Towards A Framework for Community Detection in Large Networks using Game-Theoretic Modeling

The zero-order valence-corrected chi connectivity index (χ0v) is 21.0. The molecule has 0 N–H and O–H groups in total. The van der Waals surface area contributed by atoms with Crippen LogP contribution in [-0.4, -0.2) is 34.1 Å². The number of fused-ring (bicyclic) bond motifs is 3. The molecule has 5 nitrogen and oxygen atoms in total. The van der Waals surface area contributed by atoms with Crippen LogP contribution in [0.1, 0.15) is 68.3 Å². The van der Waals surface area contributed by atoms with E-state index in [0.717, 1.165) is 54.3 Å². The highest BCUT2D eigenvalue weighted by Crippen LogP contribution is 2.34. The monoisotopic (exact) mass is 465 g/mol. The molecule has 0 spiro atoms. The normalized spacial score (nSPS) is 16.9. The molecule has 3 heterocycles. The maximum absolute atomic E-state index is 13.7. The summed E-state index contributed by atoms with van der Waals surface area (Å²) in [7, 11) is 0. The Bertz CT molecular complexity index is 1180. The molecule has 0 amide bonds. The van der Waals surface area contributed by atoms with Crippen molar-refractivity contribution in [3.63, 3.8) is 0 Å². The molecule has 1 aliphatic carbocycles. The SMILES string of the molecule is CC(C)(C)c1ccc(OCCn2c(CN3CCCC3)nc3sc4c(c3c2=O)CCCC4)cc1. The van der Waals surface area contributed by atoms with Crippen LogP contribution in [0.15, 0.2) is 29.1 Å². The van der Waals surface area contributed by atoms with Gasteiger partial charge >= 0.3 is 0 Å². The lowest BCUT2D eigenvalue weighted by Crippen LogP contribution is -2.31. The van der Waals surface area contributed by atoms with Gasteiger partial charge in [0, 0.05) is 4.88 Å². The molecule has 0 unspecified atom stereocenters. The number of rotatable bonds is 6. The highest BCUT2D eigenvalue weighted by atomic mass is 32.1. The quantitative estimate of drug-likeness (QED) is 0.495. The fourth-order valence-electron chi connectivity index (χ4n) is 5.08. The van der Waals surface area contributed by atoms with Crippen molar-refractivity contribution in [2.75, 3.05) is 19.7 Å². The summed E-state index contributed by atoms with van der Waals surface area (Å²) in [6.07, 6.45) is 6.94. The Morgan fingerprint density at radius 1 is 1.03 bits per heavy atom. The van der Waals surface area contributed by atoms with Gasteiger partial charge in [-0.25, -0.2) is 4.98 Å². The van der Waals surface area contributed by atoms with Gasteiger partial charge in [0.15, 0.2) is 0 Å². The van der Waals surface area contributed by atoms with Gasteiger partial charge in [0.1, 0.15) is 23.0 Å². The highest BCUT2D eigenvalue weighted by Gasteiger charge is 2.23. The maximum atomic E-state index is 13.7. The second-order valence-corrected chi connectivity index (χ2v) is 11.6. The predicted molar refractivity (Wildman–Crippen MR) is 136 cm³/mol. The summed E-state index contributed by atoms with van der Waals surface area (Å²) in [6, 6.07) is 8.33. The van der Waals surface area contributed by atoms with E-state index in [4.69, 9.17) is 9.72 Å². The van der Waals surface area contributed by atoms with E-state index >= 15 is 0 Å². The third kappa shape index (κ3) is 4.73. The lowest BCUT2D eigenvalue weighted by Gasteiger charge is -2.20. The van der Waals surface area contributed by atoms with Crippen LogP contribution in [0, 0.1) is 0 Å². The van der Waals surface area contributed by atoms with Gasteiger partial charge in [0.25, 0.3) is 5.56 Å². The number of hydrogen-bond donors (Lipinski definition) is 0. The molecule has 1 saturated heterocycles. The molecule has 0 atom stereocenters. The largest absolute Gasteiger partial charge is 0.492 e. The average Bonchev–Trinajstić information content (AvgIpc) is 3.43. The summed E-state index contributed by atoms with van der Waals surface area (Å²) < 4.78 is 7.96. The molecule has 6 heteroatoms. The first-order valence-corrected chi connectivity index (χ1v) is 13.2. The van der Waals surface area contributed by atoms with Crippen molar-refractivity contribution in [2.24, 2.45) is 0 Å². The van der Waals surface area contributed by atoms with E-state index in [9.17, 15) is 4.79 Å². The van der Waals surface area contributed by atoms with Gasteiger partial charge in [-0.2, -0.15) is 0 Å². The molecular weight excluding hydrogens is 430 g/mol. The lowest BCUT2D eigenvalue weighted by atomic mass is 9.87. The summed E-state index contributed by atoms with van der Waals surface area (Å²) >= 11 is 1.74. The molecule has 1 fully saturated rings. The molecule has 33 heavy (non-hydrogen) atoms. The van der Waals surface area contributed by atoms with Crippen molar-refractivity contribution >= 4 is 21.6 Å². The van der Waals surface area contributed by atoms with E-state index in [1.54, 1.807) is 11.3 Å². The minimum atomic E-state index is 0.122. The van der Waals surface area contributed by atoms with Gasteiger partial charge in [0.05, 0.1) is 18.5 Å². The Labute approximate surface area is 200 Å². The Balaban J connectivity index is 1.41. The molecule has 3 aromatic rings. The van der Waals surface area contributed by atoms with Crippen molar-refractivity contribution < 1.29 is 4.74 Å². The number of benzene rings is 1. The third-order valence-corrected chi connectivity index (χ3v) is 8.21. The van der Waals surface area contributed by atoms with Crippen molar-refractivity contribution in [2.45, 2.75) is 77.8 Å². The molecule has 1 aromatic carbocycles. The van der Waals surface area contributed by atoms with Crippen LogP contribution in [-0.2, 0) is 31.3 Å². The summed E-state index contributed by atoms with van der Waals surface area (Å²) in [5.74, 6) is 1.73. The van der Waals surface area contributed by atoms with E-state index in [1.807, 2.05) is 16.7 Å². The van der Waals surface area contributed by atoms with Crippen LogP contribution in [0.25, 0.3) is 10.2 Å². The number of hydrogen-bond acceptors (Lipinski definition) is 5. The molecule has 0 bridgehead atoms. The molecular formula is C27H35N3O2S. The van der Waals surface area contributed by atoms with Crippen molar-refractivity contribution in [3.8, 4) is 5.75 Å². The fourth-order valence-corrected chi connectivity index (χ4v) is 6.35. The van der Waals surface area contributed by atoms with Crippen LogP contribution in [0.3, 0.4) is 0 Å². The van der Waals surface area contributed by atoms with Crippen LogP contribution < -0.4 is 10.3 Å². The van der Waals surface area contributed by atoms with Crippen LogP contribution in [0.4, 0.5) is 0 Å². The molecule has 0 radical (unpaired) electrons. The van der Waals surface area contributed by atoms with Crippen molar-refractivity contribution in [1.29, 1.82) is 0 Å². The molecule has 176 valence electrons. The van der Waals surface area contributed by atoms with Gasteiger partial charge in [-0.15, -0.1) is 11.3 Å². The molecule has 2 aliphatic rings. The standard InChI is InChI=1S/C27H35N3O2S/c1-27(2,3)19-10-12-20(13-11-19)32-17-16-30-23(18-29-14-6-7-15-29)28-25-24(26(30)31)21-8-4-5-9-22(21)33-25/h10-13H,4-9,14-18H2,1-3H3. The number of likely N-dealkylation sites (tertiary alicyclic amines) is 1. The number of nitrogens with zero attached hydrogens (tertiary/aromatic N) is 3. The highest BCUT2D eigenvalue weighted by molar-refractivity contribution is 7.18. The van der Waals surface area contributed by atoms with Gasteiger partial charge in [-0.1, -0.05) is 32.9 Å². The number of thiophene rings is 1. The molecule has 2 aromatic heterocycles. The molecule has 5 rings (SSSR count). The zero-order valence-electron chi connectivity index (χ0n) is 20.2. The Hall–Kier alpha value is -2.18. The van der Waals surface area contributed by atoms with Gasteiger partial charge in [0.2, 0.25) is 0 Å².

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Community detection is a fundamental component of large network analysis. In both academia and industry, progressive research has been made on problems related to community network analysis. Community detection is gaining significant attention and importance in the area of network science. Regular and synthetic complex networks have motivated intense interest in studying the fundamental unifying principles of various complex networks. This paper presents a new game-theoretic approach towards community detection in large-scale complex networks based on modified modularity; this method was developed based on modified adjacency, modified Laplacian matrices and neighborhood similarity. This approach was used to partition a given network into dense communities. It is based on determining a Nash stable partition, which is a pure strategy Nash equilibrium of an appropriately defined strategic game in which the nodes of the network were the players and the strategy of a node was to decide to which community it ought to belong. Players chose to belong to a community according to a maximized fitness/payoff. Quality of the community networks was assessed using modified modularity along with a new fitness function. Community partitioning was performed using Normalized Mutual Information and a `modularity measure', which involved comparing the new game-theoretic community detection algorithm (NGTCDA) with well-studied and well-known algorithms, such as Fast Newman, Fast Modularity Detection, and Louvain Community. The quality of a network partition in communities was evaluated by looking at the contribution of each node and its neighbors against the strength of its community.